We foster societal interaction by collaborating with the Finnish Ministry of Health and Social Affairs, the Finnish Institute for Health and Welfare (THL), the Finnish Institute of Occupational Health (TTL), Statistics Finland, the Finnish Centre for Pensions (ETK), the Research Institute of the Finnish Economy (ETLA) and the Social Insurance Institution (Kela). Although most of our research is published in international scientific journals, our researchers have also actively published in Finnish-language journals and books with a broader readership. The results published in scientific journals are also disseminated through press releases and social media, and our researchers are frequently approached by the media, with key results receiving also international media coverage.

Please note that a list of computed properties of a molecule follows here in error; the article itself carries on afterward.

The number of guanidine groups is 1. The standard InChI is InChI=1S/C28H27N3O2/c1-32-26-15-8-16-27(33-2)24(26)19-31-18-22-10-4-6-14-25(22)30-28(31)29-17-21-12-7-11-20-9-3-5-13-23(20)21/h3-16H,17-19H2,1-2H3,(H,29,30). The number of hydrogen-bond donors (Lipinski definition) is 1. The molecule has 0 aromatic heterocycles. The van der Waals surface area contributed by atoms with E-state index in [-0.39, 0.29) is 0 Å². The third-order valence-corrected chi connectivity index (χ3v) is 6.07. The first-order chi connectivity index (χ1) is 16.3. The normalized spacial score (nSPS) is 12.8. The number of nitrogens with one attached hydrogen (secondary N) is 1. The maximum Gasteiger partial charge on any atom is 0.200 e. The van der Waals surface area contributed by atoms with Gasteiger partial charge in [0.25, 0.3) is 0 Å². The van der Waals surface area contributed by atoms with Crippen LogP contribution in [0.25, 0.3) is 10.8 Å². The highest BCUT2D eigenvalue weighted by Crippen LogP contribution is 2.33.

We have actively participated in governmental working groups that aim to improve the data base for studying and monitoring social determinants of health, and strengthen the links between research and practice. Our research has been used to set targets for the reduction of socioeconomic inequalities in health and mortality in the national action plan and we have attracted funding for policy relevant research topics such as national and global health promotion, public health, the demand and funding for long-term care, and the means for reduction of social inequalities in Europe. Most of our research provides evidence for prevention, health promotion, and improving the level and equal distribution of health among the population.

Where we are

Helsinki Institute for Demography and Population Health 
Unioninkatu 33
00170 Helsinki